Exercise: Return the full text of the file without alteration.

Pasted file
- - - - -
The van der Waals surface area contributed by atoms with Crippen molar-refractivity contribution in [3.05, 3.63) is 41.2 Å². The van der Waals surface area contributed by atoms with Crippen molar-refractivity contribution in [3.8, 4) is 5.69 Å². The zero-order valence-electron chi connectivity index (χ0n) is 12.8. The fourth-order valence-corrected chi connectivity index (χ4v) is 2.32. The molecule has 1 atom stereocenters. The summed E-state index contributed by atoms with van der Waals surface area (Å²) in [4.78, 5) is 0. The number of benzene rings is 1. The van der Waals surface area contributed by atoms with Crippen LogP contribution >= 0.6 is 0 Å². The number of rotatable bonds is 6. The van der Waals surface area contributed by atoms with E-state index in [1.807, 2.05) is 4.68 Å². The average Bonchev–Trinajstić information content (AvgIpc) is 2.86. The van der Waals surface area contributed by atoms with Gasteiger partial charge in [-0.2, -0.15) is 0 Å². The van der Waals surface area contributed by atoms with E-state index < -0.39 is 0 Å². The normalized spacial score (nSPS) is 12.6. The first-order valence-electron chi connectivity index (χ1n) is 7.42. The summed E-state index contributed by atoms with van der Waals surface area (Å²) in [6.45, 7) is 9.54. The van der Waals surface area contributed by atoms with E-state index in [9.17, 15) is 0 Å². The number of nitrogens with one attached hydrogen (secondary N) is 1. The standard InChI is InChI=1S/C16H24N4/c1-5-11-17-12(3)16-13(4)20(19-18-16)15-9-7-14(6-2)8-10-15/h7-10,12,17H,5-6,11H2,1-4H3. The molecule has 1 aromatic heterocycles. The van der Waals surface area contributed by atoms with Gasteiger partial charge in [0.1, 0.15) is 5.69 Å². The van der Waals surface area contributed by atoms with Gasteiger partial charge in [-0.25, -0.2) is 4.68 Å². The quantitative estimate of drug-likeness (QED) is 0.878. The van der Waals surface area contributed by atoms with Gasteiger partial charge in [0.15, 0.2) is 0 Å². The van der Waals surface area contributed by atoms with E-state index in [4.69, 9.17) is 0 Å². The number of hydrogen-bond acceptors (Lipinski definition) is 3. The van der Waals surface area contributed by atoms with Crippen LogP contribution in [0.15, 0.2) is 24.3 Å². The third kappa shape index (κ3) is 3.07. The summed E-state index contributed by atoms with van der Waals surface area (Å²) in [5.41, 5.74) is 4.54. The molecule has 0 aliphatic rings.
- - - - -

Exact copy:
The van der Waals surface area contributed by atoms with Crippen molar-refractivity contribution in [3.05, 3.63) is 41.2 Å². The van der Waals surface area contributed by atoms with Crippen molar-refractivity contribution in [3.8, 4) is 5.69 Å². The zero-order valence-electron chi connectivity index (χ0n) is 12.8. The fourth-order valence-corrected chi connectivity index (χ4v) is 2.32. The molecule has 1 atom stereocenters. The summed E-state index contributed by atoms with van der Waals surface area (Å²) in [4.78, 5) is 0. The number of benzene rings is 1. The van der Waals surface area contributed by atoms with Crippen LogP contribution >= 0.6 is 0 Å². The number of rotatable bonds is 6. The van der Waals surface area contributed by atoms with E-state index in [1.807, 2.05) is 4.68 Å². The average Bonchev–Trinajstić information content (AvgIpc) is 2.86. The van der Waals surface area contributed by atoms with Gasteiger partial charge in [-0.2, -0.15) is 0 Å². The van der Waals surface area contributed by atoms with E-state index < -0.39 is 0 Å². The normalized spacial score (nSPS) is 12.6. The first-order valence-electron chi connectivity index (χ1n) is 7.42. The summed E-state index contributed by atoms with van der Waals surface area (Å²) in [6.45, 7) is 9.54. The van der Waals surface area contributed by atoms with E-state index in [9.17, 15) is 0 Å². The number of nitrogens with one attached hydrogen (secondary N) is 1. The standard InChI is InChI=1S/C16H24N4/c1-5-11-17-12(3)16-13(4)20(19-18-16)15-9-7-14(6-2)8-10-15/h7-10,12,17H,5-6,11H2,1-4H3. The molecule has 1 aromatic heterocycles. The van der Waals surface area contributed by atoms with Gasteiger partial charge in [0.1, 0.15) is 5.69 Å². The van der Waals surface area contributed by atoms with Gasteiger partial charge in [-0.25, -0.2) is 4.68 Å². The quantitative estimate of drug-likeness (QED) is 0.878. The van der Waals surface area contributed by atoms with Gasteiger partial charge in [0.15, 0.2) is 0 Å². The van der Waals surface area contributed by atoms with E-state index in [4.69, 9.17) is 0 Å². The number of hydrogen-bond acceptors (Lipinski definition) is 3. The van der Waals surface area contributed by atoms with Crippen LogP contribution in [0.15, 0.2) is 24.3 Å². The third kappa shape index (κ3) is 3.07. The summed E-state index contributed by atoms with van der Waals surface area (Å²) in [5.41, 5.74) is 4.54. The molecule has 0 aliphatic rings.